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Upper GI Endoscopy


What is an Upper GI Endoscopy?

Upper GI endoscopy, sometimes called EGD (esophagogastroduodenoscopy), is a procedure performed under sedation, during which the upper intestinal tract (esophagus, stomach, beginning of small intestine – duodenum) is visually examined using a lighted, flexible video endoscope (a flexible tube) that is placed into the mouth. The flexible endoscope is a remarkable piece of equipment that can be directed and moved around the many bends in the gastrointestinal tract. The newer video endoscopes can transmit up the scope to a computer, which then displays the image on a large video high definition screen. An open channel in these scopes allows other instruments to be passed through in order to take tissue samples (biopsies), remove polyps, and perform other exams. The exam takes approximately 10-15 minutes, after which the patient is taken to the recovery area. There is no pain with the procedure and patients seldom remember much about it.

What are Some Reasons Upper GI Endoscopies are Performed?

Endoscopies can be used to investigate the cause of symptoms, diagnose of a suspected (or sometimes even surprising) condition via biopsy, and sometimes, as a treatment method for known conditions. Endoscopies can investigate symptoms such as difficulty swallowing (dysphagia) and upper abdominal pain. Endoscopies can often diagnose Barrett’s disease, peptic ulcer disease, gastritis, esophageal stricture. Treatment via endoscopy is often accomplished by removal of polyps. 

Endoscopies are indicated for those with GI symptoms that might be better understood via endoscopic scoping and for those who have a known history of peptic ulcer disease or Barrett’s esophagus.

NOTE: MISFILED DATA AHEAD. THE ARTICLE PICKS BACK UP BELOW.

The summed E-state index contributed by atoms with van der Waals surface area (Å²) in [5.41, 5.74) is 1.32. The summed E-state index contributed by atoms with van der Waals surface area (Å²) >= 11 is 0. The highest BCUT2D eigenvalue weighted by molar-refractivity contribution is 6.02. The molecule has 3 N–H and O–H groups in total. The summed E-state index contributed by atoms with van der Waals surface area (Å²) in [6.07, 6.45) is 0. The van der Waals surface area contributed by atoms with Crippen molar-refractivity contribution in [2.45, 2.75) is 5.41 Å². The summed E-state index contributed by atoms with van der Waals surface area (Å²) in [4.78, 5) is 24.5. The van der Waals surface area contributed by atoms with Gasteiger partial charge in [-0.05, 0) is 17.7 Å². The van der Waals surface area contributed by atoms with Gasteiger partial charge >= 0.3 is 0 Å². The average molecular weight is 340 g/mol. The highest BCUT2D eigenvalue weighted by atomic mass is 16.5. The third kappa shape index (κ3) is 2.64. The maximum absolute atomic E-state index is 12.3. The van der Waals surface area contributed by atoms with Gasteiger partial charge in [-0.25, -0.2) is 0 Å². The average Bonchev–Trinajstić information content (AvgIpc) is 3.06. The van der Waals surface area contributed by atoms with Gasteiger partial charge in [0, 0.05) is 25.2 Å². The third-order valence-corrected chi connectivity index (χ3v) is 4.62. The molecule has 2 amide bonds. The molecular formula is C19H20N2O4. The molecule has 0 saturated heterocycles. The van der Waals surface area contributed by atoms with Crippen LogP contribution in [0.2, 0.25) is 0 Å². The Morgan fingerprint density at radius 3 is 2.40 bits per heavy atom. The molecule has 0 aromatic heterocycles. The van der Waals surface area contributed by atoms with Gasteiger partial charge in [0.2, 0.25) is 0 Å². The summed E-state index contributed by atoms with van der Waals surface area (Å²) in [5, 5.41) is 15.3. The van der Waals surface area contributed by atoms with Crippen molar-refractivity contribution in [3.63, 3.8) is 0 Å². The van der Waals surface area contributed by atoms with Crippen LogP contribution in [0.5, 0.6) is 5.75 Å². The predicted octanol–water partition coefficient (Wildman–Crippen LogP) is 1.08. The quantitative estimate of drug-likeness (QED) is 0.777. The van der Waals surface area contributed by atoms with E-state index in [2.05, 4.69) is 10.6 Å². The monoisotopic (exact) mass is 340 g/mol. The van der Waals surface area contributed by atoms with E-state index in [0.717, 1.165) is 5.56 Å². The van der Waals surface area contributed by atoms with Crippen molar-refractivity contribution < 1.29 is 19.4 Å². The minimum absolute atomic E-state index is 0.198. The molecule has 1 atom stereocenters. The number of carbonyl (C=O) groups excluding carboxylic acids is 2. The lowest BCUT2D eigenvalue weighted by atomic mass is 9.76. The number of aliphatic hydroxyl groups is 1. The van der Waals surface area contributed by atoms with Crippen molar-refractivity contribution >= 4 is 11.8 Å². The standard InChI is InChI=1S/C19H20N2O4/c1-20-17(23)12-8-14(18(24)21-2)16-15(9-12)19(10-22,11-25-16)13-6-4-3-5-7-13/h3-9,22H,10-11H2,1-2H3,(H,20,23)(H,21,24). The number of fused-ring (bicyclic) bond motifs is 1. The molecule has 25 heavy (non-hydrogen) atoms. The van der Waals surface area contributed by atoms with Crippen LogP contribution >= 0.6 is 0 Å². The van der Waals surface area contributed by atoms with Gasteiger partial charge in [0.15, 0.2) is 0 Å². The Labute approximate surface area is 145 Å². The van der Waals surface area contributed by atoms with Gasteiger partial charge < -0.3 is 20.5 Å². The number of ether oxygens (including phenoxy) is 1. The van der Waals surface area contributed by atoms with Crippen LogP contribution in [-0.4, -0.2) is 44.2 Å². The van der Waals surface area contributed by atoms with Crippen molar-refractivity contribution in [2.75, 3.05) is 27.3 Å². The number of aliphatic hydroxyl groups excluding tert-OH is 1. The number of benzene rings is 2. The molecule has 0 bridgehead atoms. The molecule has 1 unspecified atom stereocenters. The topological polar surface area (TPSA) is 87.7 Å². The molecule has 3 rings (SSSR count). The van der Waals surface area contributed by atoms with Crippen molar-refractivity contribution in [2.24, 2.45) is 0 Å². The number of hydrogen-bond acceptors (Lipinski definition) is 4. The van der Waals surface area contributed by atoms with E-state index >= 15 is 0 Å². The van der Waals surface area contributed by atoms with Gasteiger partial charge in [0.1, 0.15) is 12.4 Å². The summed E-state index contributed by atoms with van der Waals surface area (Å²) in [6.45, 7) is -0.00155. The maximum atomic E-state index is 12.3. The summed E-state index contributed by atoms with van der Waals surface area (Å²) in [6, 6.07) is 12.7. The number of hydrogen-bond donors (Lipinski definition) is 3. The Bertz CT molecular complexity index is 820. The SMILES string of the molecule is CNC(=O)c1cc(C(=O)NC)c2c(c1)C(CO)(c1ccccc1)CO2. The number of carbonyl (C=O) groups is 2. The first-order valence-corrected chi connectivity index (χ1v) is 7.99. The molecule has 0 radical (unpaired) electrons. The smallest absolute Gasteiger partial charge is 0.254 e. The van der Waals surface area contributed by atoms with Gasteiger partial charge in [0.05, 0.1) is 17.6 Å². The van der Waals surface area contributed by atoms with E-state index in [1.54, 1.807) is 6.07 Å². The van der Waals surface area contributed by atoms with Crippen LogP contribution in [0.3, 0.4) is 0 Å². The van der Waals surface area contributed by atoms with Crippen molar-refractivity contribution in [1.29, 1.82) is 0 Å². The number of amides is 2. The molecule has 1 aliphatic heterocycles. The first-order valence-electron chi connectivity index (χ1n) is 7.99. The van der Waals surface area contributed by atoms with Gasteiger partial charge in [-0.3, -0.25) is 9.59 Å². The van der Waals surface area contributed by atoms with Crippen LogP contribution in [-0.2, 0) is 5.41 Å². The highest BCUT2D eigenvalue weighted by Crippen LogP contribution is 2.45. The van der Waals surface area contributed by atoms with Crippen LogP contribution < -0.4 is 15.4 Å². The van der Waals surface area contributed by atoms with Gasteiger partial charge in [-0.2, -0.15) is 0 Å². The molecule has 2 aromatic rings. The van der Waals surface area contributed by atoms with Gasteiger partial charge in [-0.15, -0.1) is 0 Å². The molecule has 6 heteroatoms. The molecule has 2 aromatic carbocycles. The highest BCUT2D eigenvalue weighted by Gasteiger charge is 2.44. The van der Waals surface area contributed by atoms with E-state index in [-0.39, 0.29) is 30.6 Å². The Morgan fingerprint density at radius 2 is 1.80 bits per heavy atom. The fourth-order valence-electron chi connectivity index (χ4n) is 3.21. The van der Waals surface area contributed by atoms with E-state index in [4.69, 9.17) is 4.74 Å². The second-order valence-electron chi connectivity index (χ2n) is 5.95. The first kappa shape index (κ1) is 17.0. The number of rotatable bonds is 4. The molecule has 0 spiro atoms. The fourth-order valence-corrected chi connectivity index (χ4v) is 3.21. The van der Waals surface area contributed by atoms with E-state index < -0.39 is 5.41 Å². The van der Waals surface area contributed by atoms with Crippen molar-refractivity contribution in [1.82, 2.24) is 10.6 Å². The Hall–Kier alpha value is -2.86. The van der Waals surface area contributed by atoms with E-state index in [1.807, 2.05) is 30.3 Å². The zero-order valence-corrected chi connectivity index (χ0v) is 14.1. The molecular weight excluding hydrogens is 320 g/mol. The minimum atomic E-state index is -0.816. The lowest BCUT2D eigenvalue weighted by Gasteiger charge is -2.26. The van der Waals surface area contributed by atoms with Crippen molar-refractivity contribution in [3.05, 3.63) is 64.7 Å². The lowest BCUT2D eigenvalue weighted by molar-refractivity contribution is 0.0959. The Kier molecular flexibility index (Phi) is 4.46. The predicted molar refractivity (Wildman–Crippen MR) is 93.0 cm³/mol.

How do I prepare for an Endoscopy?

It is important not to eat or drink anything for at least eight hours before the exam. The physician instructs the patient about the use of regular medications, including blood thinners, before the exam. In general, the important medications that might need adjustments are aspirin, Clopidogrel (Plavix), Warfarin (Coumadin), and Insulin. Blood pressure pills should be taken the morning of the procedure with a just a few small sips of water. 

When will the Results of my Endoscopy be Available?

After the exam, the physician will explain the results to the patient and family. If the effects of the sedatives are prolonged, the physician may suggest a visit at a later date when the results can be fully understood. If a biopsy has been performed or a polyp removed, the results are not available for three to seven days. 

What are Some Alternative Testing Methods to Endoscopy?

Alternative tests to upper GI endoscopy include a barium x-ray and ultrasound (sonogram) to study the organs in the upper abdomen. Study of the stools, blood and stomach juice can provide indirect information about a gastrointestinal condition. These exams, however, do not allow for a direct viewing of the esophagus, stomach and duodenum, removing of polyps or taking of biopsies.

What are Some Side Effects and Risks during an Endoscopy?

A temporary, mild throat irritation sometimes occurs after the exam. Serious risks with upper GI endoscopy, however, are very uncommon. One such risk is excessive bleeding, especially with removal of a large polyp. In extremely rare instances, a perforation, or tear, in the esophagus or stomach wall can occur. These complications may require hospitalization and, rarely, surgery. Quite uncommonly, a diagnostic error or oversight may occur. Other rare complications that could theoretically occur are oral-dental injuries, sedation complications like blood pressure changes, arrhythmia, vomiting. Due to the sedation, the patient should not drive or operate machinery following the exam. For this reason, someone else should be available to drive the patient home.

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